I had promised in my last post to discuss power generation concepts that are important to cost analysis. I added a few pages to the site, so here goes:
- Nameplate Capacity or Rated Output for a generating plant defines how much power it generates in ideal conditions. It is not always a clean concept to apply to all generators, and can sometimes be skewed by the manufacturer for marketing purposes. Here is an in-depth discussion of nameplate capacity.
- Availability Factor is, for a given duration, the percentage of the time when the generator is available to feed its rated output to the grid (even if it does not do so). Intuitively, it is a useful concept to compare technologies – but it is difficult to measure externally, since you cannot know if the generator is not generating due to downtime or to management decisions. It is not often tracked. Here is a more thorough discussion of availability factor.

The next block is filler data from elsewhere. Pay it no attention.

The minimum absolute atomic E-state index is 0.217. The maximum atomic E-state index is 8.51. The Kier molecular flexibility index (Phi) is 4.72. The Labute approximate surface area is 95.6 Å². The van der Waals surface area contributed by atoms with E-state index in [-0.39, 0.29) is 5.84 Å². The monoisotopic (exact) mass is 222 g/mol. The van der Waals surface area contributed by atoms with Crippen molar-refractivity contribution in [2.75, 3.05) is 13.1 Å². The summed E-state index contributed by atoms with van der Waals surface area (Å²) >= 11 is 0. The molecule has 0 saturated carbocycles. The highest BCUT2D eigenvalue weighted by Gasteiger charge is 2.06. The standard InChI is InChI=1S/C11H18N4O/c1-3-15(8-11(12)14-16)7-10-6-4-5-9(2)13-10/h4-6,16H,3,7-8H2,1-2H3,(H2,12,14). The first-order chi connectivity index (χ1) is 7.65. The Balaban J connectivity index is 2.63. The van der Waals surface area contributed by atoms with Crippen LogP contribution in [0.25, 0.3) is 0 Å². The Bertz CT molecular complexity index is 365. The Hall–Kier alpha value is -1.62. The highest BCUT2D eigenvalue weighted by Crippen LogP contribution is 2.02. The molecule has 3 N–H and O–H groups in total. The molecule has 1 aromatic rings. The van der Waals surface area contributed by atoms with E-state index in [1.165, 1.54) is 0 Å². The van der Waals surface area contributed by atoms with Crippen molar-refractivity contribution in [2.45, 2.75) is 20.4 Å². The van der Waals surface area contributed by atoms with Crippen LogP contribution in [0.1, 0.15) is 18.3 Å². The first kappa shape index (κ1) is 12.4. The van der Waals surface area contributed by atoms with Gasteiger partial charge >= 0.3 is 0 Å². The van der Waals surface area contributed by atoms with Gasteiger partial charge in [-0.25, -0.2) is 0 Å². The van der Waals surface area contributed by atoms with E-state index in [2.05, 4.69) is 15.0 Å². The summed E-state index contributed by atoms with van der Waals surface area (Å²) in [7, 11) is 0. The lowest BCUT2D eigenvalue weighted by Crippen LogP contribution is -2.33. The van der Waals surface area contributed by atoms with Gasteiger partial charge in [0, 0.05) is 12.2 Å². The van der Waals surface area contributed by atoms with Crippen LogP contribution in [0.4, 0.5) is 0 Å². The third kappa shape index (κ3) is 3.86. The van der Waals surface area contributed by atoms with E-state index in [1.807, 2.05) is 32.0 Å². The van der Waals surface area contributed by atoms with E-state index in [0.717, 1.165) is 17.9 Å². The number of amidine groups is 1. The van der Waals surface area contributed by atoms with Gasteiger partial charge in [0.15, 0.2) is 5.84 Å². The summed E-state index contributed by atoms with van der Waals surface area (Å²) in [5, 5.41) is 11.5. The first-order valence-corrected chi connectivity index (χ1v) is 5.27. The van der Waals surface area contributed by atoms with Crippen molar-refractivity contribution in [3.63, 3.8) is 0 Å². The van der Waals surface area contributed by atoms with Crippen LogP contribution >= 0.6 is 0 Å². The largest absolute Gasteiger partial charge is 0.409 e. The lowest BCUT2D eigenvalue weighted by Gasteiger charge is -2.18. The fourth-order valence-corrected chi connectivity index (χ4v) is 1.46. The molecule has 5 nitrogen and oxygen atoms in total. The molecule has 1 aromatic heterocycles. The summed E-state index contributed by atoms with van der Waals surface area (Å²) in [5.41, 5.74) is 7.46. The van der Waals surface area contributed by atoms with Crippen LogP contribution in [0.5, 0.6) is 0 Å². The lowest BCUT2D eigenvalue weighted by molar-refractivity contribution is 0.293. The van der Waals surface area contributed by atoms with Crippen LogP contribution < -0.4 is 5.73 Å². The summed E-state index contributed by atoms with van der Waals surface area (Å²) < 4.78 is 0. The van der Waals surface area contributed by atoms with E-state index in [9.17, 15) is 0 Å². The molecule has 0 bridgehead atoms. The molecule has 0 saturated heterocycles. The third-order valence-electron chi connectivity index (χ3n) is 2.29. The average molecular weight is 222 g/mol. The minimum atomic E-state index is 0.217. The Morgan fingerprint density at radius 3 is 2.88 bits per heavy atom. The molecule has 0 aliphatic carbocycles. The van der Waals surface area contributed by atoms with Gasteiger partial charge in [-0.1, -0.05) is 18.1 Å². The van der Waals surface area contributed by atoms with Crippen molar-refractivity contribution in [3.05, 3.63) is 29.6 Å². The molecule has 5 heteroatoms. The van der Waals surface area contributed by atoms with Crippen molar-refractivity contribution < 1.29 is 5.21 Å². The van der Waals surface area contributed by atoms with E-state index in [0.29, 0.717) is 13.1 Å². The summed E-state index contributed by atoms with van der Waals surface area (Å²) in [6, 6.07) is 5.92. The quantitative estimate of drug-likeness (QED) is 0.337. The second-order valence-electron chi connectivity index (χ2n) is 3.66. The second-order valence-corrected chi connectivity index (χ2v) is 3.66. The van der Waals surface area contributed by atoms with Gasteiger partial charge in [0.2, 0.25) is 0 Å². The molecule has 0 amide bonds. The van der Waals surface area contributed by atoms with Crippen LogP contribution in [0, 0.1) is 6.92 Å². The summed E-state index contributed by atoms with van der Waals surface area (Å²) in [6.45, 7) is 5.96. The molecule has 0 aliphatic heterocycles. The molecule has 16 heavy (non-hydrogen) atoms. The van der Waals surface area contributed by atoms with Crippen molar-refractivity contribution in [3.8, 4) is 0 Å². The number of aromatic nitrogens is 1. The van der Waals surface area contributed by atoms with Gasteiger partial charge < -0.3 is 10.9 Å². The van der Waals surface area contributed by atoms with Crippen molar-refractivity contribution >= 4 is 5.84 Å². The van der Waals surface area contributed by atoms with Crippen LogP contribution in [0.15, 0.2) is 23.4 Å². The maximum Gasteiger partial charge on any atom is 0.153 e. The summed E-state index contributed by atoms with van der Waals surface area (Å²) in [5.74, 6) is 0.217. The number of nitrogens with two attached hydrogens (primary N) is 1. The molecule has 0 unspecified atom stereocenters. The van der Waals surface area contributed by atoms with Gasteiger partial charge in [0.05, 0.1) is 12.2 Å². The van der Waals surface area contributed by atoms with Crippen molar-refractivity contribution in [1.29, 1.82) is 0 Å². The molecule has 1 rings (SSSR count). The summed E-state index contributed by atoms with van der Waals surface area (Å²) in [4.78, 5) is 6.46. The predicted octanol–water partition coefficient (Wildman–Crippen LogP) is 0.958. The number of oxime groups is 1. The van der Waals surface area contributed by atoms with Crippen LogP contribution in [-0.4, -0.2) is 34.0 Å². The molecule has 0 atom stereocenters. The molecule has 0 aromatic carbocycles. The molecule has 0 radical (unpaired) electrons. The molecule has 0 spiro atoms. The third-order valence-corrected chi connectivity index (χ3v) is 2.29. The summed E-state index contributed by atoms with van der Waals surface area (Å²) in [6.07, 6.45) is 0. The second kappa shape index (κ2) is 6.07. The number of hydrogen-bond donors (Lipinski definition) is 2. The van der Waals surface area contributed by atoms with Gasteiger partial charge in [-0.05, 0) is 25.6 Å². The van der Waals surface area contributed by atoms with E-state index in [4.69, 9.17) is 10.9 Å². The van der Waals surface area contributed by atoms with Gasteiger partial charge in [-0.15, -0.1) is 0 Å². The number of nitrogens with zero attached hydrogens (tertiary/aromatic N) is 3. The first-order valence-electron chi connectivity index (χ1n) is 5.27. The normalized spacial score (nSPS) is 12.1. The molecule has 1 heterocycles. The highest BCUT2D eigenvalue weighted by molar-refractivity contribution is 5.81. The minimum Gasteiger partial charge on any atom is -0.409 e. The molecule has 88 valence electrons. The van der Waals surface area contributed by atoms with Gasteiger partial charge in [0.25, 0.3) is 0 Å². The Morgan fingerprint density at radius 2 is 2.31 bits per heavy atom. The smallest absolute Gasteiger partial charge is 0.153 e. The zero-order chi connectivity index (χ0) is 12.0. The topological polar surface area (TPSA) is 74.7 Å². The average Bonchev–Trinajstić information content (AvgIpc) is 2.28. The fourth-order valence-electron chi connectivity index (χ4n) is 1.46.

- Capacity Factor is the most important concept of the three in cost analysis. For a given duration, it is the ratio of the actual generated power divided by the output the generator would have had if it had delivered its nameplate capacity all along. It is a powerful yet treacherous concept. here is my in-depth analysis of the capacity factor, along with a bunch of pretty illustrative plots…
Enjoy, and let me know what you think!